In order to cover all the geochemical processes affecting groundwater quality, groundwater monitoring was conducted for 10 years and the risk of contamination was assessed. The data collected from the study area and the results of current trends are shown in Fig. 4. Values used for the linear trend analysis represent mean concentrations measured monthly in all six wells for each of the water quality parameters.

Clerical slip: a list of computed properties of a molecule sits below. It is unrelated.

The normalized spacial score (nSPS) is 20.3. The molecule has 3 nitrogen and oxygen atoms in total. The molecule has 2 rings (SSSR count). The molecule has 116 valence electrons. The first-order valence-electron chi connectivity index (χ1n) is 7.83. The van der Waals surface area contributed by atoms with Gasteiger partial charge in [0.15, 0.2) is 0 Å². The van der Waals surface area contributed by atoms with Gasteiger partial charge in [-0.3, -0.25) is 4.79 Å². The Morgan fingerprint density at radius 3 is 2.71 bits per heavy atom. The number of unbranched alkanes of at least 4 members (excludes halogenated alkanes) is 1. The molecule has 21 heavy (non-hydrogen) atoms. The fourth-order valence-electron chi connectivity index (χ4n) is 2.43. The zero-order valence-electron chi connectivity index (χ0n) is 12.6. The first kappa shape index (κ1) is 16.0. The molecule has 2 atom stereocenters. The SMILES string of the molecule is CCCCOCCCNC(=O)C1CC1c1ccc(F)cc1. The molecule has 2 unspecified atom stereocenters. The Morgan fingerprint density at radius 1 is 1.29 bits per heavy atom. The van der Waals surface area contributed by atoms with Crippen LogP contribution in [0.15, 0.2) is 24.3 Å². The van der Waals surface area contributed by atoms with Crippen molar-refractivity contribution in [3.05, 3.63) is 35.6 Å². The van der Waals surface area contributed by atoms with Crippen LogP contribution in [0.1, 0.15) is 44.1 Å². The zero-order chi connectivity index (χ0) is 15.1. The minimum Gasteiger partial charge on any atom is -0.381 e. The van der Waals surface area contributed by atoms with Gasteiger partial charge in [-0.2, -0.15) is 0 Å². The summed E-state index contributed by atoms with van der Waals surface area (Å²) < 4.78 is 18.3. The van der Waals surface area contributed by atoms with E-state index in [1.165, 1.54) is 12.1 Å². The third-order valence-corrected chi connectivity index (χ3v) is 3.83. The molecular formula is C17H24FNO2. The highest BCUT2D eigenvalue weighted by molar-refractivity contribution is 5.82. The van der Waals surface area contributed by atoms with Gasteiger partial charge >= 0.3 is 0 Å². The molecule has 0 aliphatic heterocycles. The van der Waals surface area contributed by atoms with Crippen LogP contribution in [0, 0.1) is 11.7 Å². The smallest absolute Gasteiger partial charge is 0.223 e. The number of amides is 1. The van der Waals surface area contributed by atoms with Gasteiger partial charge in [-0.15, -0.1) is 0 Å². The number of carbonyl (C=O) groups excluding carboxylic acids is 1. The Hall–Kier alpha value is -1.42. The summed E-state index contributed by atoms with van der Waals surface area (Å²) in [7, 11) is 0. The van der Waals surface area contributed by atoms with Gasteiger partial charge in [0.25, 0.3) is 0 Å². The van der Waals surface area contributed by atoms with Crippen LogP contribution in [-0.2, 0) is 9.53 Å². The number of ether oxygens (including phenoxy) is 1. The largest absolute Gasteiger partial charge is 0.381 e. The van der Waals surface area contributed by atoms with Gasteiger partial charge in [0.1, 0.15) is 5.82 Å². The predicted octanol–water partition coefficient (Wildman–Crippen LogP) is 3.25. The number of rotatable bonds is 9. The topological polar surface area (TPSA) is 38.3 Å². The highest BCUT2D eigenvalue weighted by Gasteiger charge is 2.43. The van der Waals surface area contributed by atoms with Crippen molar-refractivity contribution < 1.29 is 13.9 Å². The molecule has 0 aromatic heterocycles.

The study area time series showed an increasing trend in nitrate, decreasing pH and permanganate oxidation, and steadily average concentrations for EC and chloride. Based on the theoretical assumptions and the temporal analysis as well as the variations and parameter trends (Hill and Neal 1997), the groundwater quality can be considered as predominantly natural (EC, pH, permanganate oxidation) and anthropogenic (nitrate, chloride) (Soomro et al. 2014; Nemčić-Jurec and Jazbec 2015; Nemčić-Jurec et al. 2013). An increasing trend of nitrate usage across the study area is a common response to increased human activities, resulting in human alteration of biogeochemical cycles, which has been demonstrated in other areas (Elisante and Muzuka 2017; Duarte et al. 2013). NO3− is very soluble in water and it is easily leached from soils into the groundwater. The elevated levels of nitrate in the groundwater may well have led to soil acidification. According to Elisante and Muzuka (2017), a significant negative correlation between the nitrate concentration and pH indicates the mineralization and nitrification of the organic nitrogen from animal manure. Our results show a negative correlation between pH (decreasing trend) and NO3− (increasing trend) over time. Given that the wells in the study area have been utilized for agricultural purposes for over 45 years, such results were largely expected. In terms of the study area, nitrate concentrations were lower (24 mg/L; KPI 3 and KPI 4 piezometers) from the primary recharge direction (west–northwest), when compared to average values at the public supply wells (sampling sites). Conversely, the groundwater from the secondary flow direction (southwest) nitrate concentrations were higher (39–51 mg/L; P 12 and KPI 1 piezometers) (Table 1). Consequently, the average nitrate concentration in the public supply wells was the result of mixing groundwaters from both directions. Considering that the secondary flow comes from the direction of Koprivnica city, the long-term effect of urbanization outside the sanitary protection zones is visually apparent (Fig. 1c).